1. Para 50 (a). This sub paragraph is written in the very worst kind of official jargon and we are not sure what it means. We think he is trying to say that there may be occasions when a wider degree of consultation with interested parties, than is current practice, may be necessary. If our understanding is correct, we would go a great deal further and say that much greater consultation with interested parties (especially those who have to live with the results) is essential.
    2. Para 50 (b). As far as TH was concerned Developer/Resident contact was actively discouraged by Council Officers (according to the developers). Since the Inquiry it has become clear that, at the time of the first planning application by Crest, there would have been much common ground between the Developers and THNA if they had been allowed to meet. We agree that the Council should invariably encourage such contact at the earliest possible stage so that time and money is not wasted pursuing ideas which are likely to generate opposition.
    3. Para 50 (c). It is most regrettable , if not reprehensible, that Members were not fully briefed on the TH planning application from the outset (i.e. the receipt of the first planning application from Crest). It is a site of major importance in the centre of the Town and as far as the first application was concerned there was no political input whatsoever. It is absolutely essential that Members of planning committees and Members whose Wards the proposed development is situated, are fully briefed on what is being proposed from the very beginning of the planning process. The rules for the conduct of such planning matters must be drawn up to make it impossible for Officers to decide any future major application unilaterally.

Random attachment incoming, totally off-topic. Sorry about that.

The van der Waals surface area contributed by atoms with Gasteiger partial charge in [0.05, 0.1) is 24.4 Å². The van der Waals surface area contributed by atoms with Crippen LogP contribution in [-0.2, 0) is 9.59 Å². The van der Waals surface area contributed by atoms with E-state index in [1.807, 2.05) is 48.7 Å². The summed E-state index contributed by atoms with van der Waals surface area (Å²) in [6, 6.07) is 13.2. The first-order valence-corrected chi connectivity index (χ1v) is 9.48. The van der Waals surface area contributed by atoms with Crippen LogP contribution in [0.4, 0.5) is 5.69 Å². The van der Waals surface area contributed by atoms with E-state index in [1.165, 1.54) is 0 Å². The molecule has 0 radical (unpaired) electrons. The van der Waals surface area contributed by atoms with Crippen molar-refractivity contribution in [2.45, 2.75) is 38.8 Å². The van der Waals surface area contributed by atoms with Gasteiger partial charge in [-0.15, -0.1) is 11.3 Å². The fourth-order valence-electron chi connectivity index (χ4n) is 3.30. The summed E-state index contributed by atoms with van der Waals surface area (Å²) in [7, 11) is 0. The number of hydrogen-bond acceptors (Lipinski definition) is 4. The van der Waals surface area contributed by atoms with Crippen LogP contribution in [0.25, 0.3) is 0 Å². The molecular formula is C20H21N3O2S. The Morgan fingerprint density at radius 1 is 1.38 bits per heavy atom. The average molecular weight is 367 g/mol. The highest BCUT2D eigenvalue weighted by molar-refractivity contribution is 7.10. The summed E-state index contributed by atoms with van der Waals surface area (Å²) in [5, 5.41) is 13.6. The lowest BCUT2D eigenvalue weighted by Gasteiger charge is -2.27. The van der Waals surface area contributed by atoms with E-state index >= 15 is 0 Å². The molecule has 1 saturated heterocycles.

4. Para 50(d). This is a vitally important point. Of course it is common sense not to proceed with a planning decision without fully understanding the reasons for making that decision, and however disruptive the procedure may be we do not see any alternative to adjournment until the matter can be clarified to the satisfaction of the planning committee.
    5. Para 50 (e). Whilst there should indeed be some flexibility given to Officers in dealing with planning inquiries the TH exercise has made it patently obvious that currently there is far too much! Senior management must certainly be party to the exercise but we strongly disagree with the proposition that "the way forward should remain an Officer level decision".
    6. Para 50 (f). Member attendance as a witness at a public inquiry is a matter for individual Members and we would be strongly against any attempt to shackle them in any way. As a matter of courtesy we would expect Members to inform the Chairman of the appropriate planning committee of their intentions but the idea floated in this sub para that the Members should be required to report their intentions to Officers is turning the chain of command upside down!